Pascal Eckhardt’s driving tips for brakes

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Pascal Eckhardt's driving tips for brakes



Pascal Eckhardt’s driving tips for brakes

Pascal Eckhardt’s driving tips for the racetrack
Part 6 – Brakes

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If you want to be fast, you have to know how to brake. That sounds paradoxical, but the brakes make the real racer. PS instructor Pascal Eckhardt explains what it’s about.

Pascal Eckhardt


“Hey, corner, where am I missing the time?” That is probably the most common question I get asked during PS training. My answer is almost always: “On the brakes.”

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Part 6 – Brakes

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Correct cornering speed is the key

Straight out: nowadays, when traction controls are no longer reserved for factory teams, anyone can accelerate. Of course you can still work on it and improve yourself, but 99 percent of the time the lap time for amateur pilots increases when braking. Sounds crazy – what does braking have to do with saving time? Quite a lot! Because effective braking is not just about pushing the braking point back as far as possible. Braking properly is pretty darn complex. The well-known saying “If you brake later, you are faster longer” is only partially true. Of course I’m faster before I apply the brakes, but only until the corner begins. But then I have to reduce my speed all the more so that I may no longer have the right cornering speed. But that is the key to faster lap times.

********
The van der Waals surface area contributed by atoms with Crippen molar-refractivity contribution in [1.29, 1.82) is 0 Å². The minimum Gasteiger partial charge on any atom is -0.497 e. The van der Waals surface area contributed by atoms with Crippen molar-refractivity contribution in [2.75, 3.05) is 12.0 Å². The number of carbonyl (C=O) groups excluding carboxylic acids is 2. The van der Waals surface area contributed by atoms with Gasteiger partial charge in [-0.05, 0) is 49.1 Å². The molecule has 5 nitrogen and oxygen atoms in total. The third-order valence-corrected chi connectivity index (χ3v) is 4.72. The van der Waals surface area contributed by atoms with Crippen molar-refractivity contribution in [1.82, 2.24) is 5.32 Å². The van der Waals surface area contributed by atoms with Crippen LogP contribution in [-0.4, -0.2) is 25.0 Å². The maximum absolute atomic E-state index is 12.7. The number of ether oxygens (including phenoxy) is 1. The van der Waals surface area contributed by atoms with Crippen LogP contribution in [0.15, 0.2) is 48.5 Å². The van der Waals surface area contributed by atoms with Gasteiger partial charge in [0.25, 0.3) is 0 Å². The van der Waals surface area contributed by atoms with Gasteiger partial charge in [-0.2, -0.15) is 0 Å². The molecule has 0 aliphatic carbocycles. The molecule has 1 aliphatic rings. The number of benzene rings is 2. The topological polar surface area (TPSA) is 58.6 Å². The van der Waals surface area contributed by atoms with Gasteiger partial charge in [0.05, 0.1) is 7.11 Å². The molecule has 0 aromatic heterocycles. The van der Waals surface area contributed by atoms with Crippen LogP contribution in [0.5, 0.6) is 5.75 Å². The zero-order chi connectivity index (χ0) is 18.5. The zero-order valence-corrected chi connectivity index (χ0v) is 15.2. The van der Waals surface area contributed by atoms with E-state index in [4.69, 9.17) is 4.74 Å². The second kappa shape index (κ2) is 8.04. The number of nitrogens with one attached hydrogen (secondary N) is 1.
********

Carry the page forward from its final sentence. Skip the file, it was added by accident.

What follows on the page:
Basically, the point is to dose the speed in such a way that the speed is exactly right for the upcoming curve. If we brake too much, we are too slow for the curve and have to accelerate again – a disaster for the lap time! It is similarly fatal the other way around: If we delay too little and have to correct again in the curve, our flow, timing and line are gone. So we have to be able to adjust our speed to the point before every bend. But how do we do that??

We need a point of reference

Step one: First of all, we need a reference point, a so-called braking point, which we can use to orient ourselves lap by lap. Finding it takes experience and a number of laps on the relevant racetrack. Unfortunately there is no rule of thumb. You have to feel your way bit by bit. In the end, it’s about finding the point where we can slow down as late as possible to the highest possible cornering speed for the upcoming corner.

That is only possible with trying and trying again and again – one curve after the other. It is best to start in a curve with an asphalt run-out. If it’s not enough, you have an “emergency exit”, that’s what the run-off zones are for. Tip: Not only physical points on the racetrack such as curbs, posts or patches of asphalt can be a reference point. Speed ​​and gear selection can also help us here if there are no other points of orientation. But be careful, as the word suggests, it is used for orientation, not as a fixed point that always has to be right. Because then we would have to drive like a clockwork like Jorge Lorenzo and reel off every lap exactly the same way.